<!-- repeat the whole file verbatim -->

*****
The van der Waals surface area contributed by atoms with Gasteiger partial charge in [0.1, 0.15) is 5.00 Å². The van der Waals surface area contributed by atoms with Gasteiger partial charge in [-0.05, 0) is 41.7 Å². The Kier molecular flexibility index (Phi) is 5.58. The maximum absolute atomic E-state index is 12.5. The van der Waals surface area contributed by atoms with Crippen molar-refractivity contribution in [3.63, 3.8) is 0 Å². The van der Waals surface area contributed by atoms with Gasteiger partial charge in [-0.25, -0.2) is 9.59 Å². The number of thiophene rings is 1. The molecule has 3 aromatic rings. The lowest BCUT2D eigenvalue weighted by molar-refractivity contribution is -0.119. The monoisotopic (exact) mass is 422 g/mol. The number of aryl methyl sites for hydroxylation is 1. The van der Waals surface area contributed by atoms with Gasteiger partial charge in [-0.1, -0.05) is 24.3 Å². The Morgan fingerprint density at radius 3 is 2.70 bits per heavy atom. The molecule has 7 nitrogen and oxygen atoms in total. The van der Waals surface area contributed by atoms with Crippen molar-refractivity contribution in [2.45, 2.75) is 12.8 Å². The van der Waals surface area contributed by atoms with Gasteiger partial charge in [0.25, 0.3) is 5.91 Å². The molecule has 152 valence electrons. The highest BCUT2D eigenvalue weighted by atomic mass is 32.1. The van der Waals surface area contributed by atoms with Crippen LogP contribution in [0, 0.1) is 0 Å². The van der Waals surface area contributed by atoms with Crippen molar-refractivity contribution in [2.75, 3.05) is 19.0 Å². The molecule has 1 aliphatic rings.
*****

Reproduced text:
The van der Waals surface area contributed by atoms with Gasteiger partial charge in [0.1, 0.15) is 5.00 Å². The van der Waals surface area contributed by atoms with Gasteiger partial charge in [-0.05, 0) is 41.7 Å². The Kier molecular flexibility index (Phi) is 5.58. The maximum absolute atomic E-state index is 12.5. The van der Waals surface area contributed by atoms with Crippen molar-refractivity contribution in [3.63, 3.8) is 0 Å². The van der Waals surface area contributed by atoms with Gasteiger partial charge in [-0.25, -0.2) is 9.59 Å². The number of thiophene rings is 1. The molecule has 3 aromatic rings. The lowest BCUT2D eigenvalue weighted by molar-refractivity contribution is -0.119. The monoisotopic (exact) mass is 422 g/mol. The number of aryl methyl sites for hydroxylation is 1. The van der Waals surface area contributed by atoms with Gasteiger partial charge in [-0.1, -0.05) is 24.3 Å². The Morgan fingerprint density at radius 3 is 2.70 bits per heavy atom. The molecule has 7 nitrogen and oxygen atoms in total. The van der Waals surface area contributed by atoms with Crippen molar-refractivity contribution in [2.45, 2.75) is 12.8 Å². The van der Waals surface area contributed by atoms with Gasteiger partial charge in [0.25, 0.3) is 5.91 Å². The molecule has 152 valence electrons. The highest BCUT2D eigenvalue weighted by atomic mass is 32.1. The van der Waals surface area contributed by atoms with Crippen LogP contribution in [0, 0.1) is 0 Å². The van der Waals surface area contributed by atoms with Crippen molar-refractivity contribution in [2.75, 3.05) is 19.0 Å². The molecule has 1 aliphatic rings.